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Why this healthcare fund is backing future AI winners

As artificial intelligence permeates through the healthcare industry, Bellevue Group favours the companies that stand to gain the most.
Healthcare business graph data and growth, Stethoscope with doctor's health report clipboard on table, Medical examination and doctor analyzing medical report on laptop screen.

Investment into artificial intelligence (AI) and successfully implementing it will determine the future winners in the healthcare industry over the next several years.

This is according to Stefan Blum, manager of the Bellevue AI Health fund, who said many of the larger healthcare companies are already implementing AI into their business.

He suggested that the companies that do so successfully will emerge as winners over time, and those which don’t will be left behind.

Danish healthcare firm Novo Nordisk, for example, is widely known for its blockbuster glucagon-like peptide-1 (GLP-1) weight loss drug Ozempic.

However, what is less widely known is how the company is using its windfall profits to invest in advancing its generative AI capabilities. 

Data is critical

When it comes to AI, unique data is key for giving models an edge. Blum highlighted that Novo Nordisk is spending huge sums of money not only to gene sequence everyone enrolled in their clinical trials, but also to conduct multiple protein profiles.

“The data generated behind the scenes is enormous,” he said. “This is super expensive – hundreds of millions of dollars just to get data that you then can use in your model and then improve the whole process of drug development.”

He said that while conducting clinical trials for heart disease or for kidney diseases, these trials generate data that can be used for other drug candidates in the same space.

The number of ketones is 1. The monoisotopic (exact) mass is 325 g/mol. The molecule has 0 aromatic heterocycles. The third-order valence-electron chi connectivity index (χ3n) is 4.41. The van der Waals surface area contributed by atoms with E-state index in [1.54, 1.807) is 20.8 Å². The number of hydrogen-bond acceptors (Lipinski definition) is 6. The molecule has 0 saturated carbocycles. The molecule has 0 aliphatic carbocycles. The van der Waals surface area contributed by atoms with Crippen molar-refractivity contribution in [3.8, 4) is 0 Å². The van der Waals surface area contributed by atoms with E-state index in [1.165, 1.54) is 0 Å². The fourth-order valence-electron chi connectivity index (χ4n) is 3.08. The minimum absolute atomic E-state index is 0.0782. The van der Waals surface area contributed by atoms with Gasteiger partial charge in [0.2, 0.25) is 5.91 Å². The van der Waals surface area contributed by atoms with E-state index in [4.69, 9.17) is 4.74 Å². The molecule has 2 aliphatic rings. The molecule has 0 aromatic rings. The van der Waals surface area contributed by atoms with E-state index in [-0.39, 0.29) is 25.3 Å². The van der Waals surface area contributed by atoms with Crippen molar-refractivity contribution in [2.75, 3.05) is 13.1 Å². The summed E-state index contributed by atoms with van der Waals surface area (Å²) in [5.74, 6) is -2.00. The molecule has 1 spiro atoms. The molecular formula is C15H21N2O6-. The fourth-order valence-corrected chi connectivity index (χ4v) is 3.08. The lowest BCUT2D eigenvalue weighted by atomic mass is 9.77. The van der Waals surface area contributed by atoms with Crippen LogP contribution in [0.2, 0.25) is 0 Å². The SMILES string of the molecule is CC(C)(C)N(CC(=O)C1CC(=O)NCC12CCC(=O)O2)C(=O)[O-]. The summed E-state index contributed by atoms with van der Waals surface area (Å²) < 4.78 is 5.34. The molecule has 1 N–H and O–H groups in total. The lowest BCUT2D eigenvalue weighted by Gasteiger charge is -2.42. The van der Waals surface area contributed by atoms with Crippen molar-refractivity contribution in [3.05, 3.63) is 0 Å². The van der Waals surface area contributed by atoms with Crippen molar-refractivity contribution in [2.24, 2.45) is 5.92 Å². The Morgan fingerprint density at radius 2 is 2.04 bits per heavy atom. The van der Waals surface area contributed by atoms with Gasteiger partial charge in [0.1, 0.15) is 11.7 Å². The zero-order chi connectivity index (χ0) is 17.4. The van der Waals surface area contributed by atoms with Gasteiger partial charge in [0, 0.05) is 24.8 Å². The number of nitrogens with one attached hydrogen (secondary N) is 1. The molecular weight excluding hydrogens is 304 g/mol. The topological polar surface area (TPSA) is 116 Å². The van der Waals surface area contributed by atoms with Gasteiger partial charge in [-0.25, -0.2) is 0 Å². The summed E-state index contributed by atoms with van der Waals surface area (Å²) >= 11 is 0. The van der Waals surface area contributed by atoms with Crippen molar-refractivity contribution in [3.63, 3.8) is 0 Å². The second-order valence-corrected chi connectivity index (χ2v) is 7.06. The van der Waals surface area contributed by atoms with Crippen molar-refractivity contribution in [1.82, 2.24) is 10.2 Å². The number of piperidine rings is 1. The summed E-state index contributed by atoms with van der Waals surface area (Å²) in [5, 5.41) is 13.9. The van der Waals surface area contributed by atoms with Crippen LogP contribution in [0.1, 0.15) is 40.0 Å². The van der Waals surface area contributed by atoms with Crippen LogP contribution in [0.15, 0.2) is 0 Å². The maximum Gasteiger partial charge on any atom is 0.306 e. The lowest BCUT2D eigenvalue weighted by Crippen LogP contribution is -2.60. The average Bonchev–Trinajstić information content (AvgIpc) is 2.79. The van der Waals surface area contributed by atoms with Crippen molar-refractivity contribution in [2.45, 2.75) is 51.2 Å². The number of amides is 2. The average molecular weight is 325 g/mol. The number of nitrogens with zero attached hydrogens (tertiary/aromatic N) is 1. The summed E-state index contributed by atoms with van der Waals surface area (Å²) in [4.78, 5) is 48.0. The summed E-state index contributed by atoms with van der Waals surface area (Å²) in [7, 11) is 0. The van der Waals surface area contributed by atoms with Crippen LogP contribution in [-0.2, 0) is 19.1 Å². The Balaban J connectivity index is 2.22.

Although Ozempic has been such a successful business for the company, Blum said investors still may be underestimating the level of reinvestment the company is making.

Indeed, only the companies with the free cash flow to spare can afford to make huge investments into AI.

Much of this reinvestment and potential returns, however, cannot be properly accounted for by traditional financial modelling.

Blum said: “The financial model for these companies is relatively straightforward. First, it’s $60bn in sales for GLP-1, then its $100bn, and now I think it’s $160bn. That’s what the models for these companies are indicating.”

“But what is not in the price, is what the reinvestment of the profits can generate in the future.”

He argued that the cash-rich healthcare companies making the investments into generating data and identifying better drugs more efficiently going forward will experience a “flywheel effect” and result in a “very big divergence in shareholder value” within the industry.

Management needs to be committed to AI

Although generative AI has been a hot topic among companies since the world was galvanised by ChatGPT, some companies had already been investing in it for years.

Healthcare insurer and services company United Healthcare, for example, has been investing into centralising its data and AI capabilities since 2017.

Blum said that is important that healthcare companies have either already started investing into AI years ago or are implementing it today.

“You need the management to go all-in, knowing that it is getting measured by what they do with AI,” he said.

“You would be surprised how different the management teams are, and how different the sense of urgency. It is often difficult for them, because it is outside their (typically) biology training.”

He said healthcare companies are addressing the challenge very differently and are setting themselves up for very different outcomes down the line.

This is why he is focused on identifying the healthcare companies that have made generative AI a core element of their business strategy and are investing substantial resources into it.

He said: “Speed matters. Dedication matters. Resources matter. We really expect these to make a dramatic difference in shareholder value.”

Bellevue AI Health fund’s top three holdings are in Ely Lilly, United Health Care Group and Novo Nordisk.

It also has a 5.8% exposure to what the portfolio manager labels as the “picks and shovels” to AI in healthcare: Nvidia, Oracle and Qualcomm.

Part of the Mark Allen Group.